Sometimes paper towels just won’t cut it. A towel or two that’s fit for the dogs can make cleanup easier if there’s a big spill.
Is there anything more annoying than a smoke detector that won’t. stop. beeping? If you carry some batteries on you, though, it’s no big deal.
27. Wasp spray
This likely doesn’t apply to every agent in every climate — but if it applies to you, trust us: If a time comes when you really need it, you will regret not making room for the wasp spray.
If you’re not comfortable leaving plastic bottles in your car, pick a brand that uses glass instead.
Getting caught somewhere between meals — or skipping a meal entirely — is something agents are all too familiar with. Stash some snacks (preferably snacks that could serve as an actual meal in a pinch) to alleviate the problem.
30. Change of shoes
Messes happen, and you might have somewhere to be after they do. At least you can swap out your shoes (or put on the beaters before you start trekking around a listing).
31. Hand wipes
When you can’t wash your hands, every parents knows that the next best thing isn’t sanitizer, it’s wipes — which are also ideal for eliminating sticky messes.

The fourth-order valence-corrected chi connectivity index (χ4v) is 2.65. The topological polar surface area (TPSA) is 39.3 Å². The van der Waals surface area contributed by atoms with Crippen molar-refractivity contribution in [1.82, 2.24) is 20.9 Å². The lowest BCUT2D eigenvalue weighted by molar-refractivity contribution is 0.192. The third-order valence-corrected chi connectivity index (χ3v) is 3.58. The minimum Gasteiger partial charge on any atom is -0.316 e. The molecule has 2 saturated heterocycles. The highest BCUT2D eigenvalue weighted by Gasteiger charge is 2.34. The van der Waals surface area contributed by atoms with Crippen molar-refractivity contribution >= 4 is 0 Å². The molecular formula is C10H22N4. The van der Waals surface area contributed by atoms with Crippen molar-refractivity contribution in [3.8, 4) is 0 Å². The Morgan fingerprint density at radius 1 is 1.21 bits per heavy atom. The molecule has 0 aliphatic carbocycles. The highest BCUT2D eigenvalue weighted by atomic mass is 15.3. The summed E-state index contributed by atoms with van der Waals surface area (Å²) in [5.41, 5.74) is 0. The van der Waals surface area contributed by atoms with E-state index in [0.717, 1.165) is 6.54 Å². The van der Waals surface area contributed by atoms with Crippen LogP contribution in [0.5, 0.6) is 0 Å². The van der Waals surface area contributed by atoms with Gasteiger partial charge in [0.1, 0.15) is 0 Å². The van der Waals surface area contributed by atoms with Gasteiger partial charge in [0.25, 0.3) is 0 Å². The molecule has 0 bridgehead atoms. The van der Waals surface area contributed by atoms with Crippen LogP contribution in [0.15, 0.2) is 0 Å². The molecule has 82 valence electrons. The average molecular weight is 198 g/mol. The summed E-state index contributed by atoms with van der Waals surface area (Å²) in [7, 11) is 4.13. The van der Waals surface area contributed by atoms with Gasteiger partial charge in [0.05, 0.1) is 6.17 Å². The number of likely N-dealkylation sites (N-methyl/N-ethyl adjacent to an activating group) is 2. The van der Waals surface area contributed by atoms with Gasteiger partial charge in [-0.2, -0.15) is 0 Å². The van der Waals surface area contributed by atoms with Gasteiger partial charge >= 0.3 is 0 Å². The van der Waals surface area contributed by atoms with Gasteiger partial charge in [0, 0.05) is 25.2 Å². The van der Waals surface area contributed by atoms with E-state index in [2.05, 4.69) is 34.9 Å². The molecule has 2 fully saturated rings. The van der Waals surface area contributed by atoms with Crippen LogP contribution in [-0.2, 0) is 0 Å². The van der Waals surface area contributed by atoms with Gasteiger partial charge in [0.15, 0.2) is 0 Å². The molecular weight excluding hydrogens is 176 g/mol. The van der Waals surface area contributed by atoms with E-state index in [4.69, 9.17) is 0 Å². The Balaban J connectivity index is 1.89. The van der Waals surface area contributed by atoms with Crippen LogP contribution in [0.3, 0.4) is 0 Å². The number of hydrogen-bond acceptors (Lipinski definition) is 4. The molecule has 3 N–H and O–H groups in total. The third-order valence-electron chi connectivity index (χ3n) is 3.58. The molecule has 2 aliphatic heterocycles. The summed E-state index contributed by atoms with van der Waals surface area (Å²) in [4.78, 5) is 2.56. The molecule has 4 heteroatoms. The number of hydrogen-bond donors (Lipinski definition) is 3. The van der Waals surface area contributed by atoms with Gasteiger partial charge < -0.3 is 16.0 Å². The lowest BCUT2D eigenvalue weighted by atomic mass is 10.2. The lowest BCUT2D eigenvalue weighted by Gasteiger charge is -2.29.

32. First aid kit
If you can’t bring yourself to pack a whole kit — we realize this list is getting long — then at least make sure you have Band-Aids on you.
33. Cell phone chargers
Sometimes your car charger doesn’t work, and sometimes you need a charge when you’re planning to venture away from the vehicle. A portable charger makes that simple.
34. Bug spray
Whether it’s a spider (or five) or fleas trying to hitch a ride on your pants, once you’ve needed bug spray and not had it, you’ll never go back.
35. Seasonal or personal items
Whether it’s rock salt and a small shovel for winters with heavy snow or a combination of umbrellas, galoshes and rain ponchos for the rainy season, you probably have an idea by now what weather merits what tools. Try to keep those tools in your car so that you’re as safe as possible in the elements.
And if you happen to be vertically challenged, for example, then maybe you want to think about investing in a collapsible step-stool or something else to help you reach.
This can be controversial, but it bears mentioning: You might want to keep some safety items in your car (though probably not in your trunk), like the weapon-type of safety item. Whether that means a gun or pepper spray or investing in some self-defense lessons, always know what you’re packing and where it is.
We know this list is by no means comprehensive. What would you add to it?